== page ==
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TRIUMF | Vancouver, BC | Canada

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Higgs Seminar Liveblog from TRIUMF

Hi there! This is TRIUMF’s liveblog of CERN’s Higgs seminar, coming to you all the way from Vancouver, Canada, where it is quickly approaching midnight. As someone who is not a scientist, I’ll be offering the layman’s point of view of the seminar. So, to reiterate, it is quite late and I’m not a scientist, meaning I should be making a fool of myself at least once tonight. I apologize in advance for that and for any technical difficulties I am sure to run into tonight. Enjoy. See you at midnight!

1:48 – Okay. It’s over now. Good night. I hope you all enjoyed my illuminating commentary.

1:46 – Rolf just killed it with the most succinct explanation of what was actually happening tonight. I understand the science was necessary, but still.

1:45 – Rolf is getting feedback on the mic! Noooo.

1:44 – “as a layman, I would now say, ‘I think we have it.'” This is why Rolf is the best.


1:41 – My boss just told me that everyone has been applauding because they’ve announced 5 sigma, which is like a “slam dunk” for confirmation in physics. It’s not perfect yet, but there’s no going back now. Finally, something I understood.

1:40 – “Need more data” is a recurring sentiment in science, I’ve found.

1:38 – No idea what that discovery was.

1:35 – A lot of clapping. Big discovery.

1:30 – 80% of this slide is graph.

1:27- On to the results!

1:24 – Um.

1:17 – “This part is perhaps a little too technical for this presentation” please, continue.

1:13 – The science is impenetrable.

1:06 – These slides have their own, inexplicable color schemes.

1:04 – Seriously, though, not a nice font.

1:02 – Second biggest challenge of 2012: the use of Comic-Sans on these slides.

12:59 – They are working beyond design. Impressive.

12:58 – Pile-up was the biggest challenge for them in 2012. Too much data!

12:56 – ATLAS was conceived 2 decades ago, built 1 decade ago

12:55- This data is really fresh.

12:54 – The events really are beautiful.

12:53 – ATLAS. No snack break.

12:53 – Way to go.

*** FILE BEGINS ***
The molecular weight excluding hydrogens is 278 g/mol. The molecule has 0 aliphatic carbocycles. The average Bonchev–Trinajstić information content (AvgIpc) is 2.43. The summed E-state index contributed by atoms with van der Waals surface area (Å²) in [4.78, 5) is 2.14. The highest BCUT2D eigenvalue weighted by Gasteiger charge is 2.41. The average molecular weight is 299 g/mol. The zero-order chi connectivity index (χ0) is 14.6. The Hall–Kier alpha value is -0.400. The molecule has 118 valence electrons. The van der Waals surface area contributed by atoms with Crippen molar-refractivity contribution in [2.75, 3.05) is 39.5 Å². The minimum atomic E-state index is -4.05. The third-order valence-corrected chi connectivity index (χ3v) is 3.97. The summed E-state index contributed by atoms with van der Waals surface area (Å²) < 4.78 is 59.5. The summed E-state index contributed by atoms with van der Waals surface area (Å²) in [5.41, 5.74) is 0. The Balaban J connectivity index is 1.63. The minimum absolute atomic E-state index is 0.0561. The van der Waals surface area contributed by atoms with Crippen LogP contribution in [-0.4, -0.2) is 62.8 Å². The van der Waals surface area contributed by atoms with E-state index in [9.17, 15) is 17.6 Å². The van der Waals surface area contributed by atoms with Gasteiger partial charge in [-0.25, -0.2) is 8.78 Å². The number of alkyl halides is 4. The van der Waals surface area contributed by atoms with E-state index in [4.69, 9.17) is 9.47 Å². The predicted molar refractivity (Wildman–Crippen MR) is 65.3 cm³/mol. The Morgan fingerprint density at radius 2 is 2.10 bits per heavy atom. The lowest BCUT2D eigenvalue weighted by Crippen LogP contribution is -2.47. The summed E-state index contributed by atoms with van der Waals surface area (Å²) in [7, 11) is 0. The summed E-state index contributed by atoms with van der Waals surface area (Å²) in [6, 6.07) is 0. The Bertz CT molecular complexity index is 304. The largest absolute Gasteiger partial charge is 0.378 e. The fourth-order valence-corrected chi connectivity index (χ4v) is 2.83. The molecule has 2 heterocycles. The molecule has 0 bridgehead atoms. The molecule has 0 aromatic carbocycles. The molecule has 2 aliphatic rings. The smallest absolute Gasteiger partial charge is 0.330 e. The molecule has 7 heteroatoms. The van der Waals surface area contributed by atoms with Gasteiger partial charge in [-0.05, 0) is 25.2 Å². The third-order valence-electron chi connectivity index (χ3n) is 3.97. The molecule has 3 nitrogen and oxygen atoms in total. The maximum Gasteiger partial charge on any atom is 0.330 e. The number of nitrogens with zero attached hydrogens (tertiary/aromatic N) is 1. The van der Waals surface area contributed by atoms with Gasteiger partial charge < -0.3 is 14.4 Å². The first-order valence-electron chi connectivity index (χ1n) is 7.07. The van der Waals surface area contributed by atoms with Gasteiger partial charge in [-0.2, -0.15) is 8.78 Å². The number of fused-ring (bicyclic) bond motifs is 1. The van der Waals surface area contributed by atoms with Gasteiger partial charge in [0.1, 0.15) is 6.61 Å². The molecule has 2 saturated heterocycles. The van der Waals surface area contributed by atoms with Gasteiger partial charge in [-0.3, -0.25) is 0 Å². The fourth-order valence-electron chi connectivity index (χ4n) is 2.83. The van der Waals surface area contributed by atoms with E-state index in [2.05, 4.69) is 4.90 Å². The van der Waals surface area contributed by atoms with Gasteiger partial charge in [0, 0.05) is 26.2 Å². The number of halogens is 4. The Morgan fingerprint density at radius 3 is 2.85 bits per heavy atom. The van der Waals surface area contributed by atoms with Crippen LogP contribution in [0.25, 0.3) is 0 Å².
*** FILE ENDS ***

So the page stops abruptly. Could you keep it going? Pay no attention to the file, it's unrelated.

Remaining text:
12:52 – 3,300 scientists on CMS.

12:50 – Just heard him say  “New boson” Woo!

12:49 – “In conclusion” graphs pop up all over the screen. Not helping.

12:48 – Rolf just coughed.

12:46 – “Do I have five minutes?”

12:44 – “Jumping to my results. Don’t want to do that” YES YOU DO

12:37 – People clapping. One person whistled.

12:33 – Anytime there is a longish gap in coverage, it means I literally understood nothing, my eyes became unfocused, and I slipped into a waking dream.

12:31 – The 2011 data was reoptimized blindly.

12:30 – Higgs to zz (as if I know what this means)

12:30 – Seriously, graphs.

12:28 –  There is a little bump in the comparison between the 2011 – 2012 data. “This is very significant” dramatic pause. Next slide. What!

12:27 – “It’s quite hard to see if anything is there” yep.

12:26 – Many graphs. Many, many graphs.

12:25 – He’s close to coming to results soon.

12:23 – “Well, these are technical things” (like everything else so far)

12:22 – How wild, though, is not within the scope of this talk.

12:21 – Blind analyses in 2012. Never looked in the band where the signal would be. Keeps people honest. It also gets “wild” when people look in the signal band.

12:20 – He’s talking about the Higgs now!

12:18 – I might be in the minority here, but I prefer the look of Fake Tau over Real Tau. Sorry!

12:16 – I’m looking at my computer like I understand what is happening, but I don’t.

12:13 – “I’m going to run over, Rolf”

12:13 – The CMS detector weighs 14000t. Weighty, indeed.

12:11 – This CMS diagram looks really good.

12:08 – They moved to 8TeV this year.

12:05 – Okay. Here comes the science. Picture looks nice and 50 interactions is impressive…I think.

12:04 – CMS progress on the Higgs search beginning.

12:03 – “For a certain particle. I forgot the name.” Rolf, getting the laughs, as per usual. Awesome speaker.

12:00 – Rolf is talking now. Let’s do this.


Written by Jordan Pitcher (Communications Assistant)


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